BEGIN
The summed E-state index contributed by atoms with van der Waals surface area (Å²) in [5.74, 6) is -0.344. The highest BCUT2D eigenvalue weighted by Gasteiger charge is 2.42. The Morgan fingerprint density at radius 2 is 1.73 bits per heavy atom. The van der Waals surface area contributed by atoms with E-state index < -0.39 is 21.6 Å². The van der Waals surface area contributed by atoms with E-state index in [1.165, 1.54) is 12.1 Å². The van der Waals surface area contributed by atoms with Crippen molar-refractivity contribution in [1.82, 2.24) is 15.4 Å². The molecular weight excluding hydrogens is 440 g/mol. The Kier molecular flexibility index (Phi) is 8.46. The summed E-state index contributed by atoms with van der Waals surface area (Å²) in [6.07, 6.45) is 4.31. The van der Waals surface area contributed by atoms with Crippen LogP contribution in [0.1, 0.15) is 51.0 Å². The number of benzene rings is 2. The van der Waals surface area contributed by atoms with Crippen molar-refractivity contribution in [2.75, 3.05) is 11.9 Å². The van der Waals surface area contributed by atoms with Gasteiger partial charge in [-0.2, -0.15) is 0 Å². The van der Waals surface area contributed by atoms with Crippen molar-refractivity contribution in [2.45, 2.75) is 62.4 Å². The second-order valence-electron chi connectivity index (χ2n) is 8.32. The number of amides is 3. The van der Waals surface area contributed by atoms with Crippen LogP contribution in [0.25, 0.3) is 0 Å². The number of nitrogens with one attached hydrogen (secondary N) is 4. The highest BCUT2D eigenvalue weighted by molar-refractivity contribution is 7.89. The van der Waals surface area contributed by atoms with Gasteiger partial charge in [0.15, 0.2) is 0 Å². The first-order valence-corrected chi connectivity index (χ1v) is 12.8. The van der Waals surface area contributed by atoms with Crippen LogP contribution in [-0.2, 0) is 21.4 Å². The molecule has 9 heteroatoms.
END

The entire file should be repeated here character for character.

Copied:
The summed E-state index contributed by atoms with van der Waals surface area (Å²) in [5.74, 6) is -0.344. The highest BCUT2D eigenvalue weighted by Gasteiger charge is 2.42. The Morgan fingerprint density at radius 2 is 1.73 bits per heavy atom. The van der Waals surface area contributed by atoms with E-state index < -0.39 is 21.6 Å². The van der Waals surface area contributed by atoms with E-state index in [1.165, 1.54) is 12.1 Å². The van der Waals surface area contributed by atoms with Crippen molar-refractivity contribution in [1.82, 2.24) is 15.4 Å². The molecular weight excluding hydrogens is 440 g/mol. The Kier molecular flexibility index (Phi) is 8.46. The summed E-state index contributed by atoms with van der Waals surface area (Å²) in [6.07, 6.45) is 4.31. The van der Waals surface area contributed by atoms with Crippen LogP contribution in [0.1, 0.15) is 51.0 Å². The number of benzene rings is 2. The van der Waals surface area contributed by atoms with Crippen molar-refractivity contribution in [2.75, 3.05) is 11.9 Å². The van der Waals surface area contributed by atoms with Gasteiger partial charge in [-0.2, -0.15) is 0 Å². The van der Waals surface area contributed by atoms with Crippen molar-refractivity contribution in [2.45, 2.75) is 62.4 Å². The second-order valence-electron chi connectivity index (χ2n) is 8.32. The number of amides is 3. The van der Waals surface area contributed by atoms with Crippen LogP contribution in [0.25, 0.3) is 0 Å². The number of nitrogens with one attached hydrogen (secondary N) is 4. The highest BCUT2D eigenvalue weighted by molar-refractivity contribution is 7.89. The van der Waals surface area contributed by atoms with Gasteiger partial charge in [0.15, 0.2) is 0 Å². The first-order valence-corrected chi connectivity index (χ1v) is 12.8. The van der Waals surface area contributed by atoms with Crippen LogP contribution in [-0.2, 0) is 21.4 Å². The molecule has 9 heteroatoms.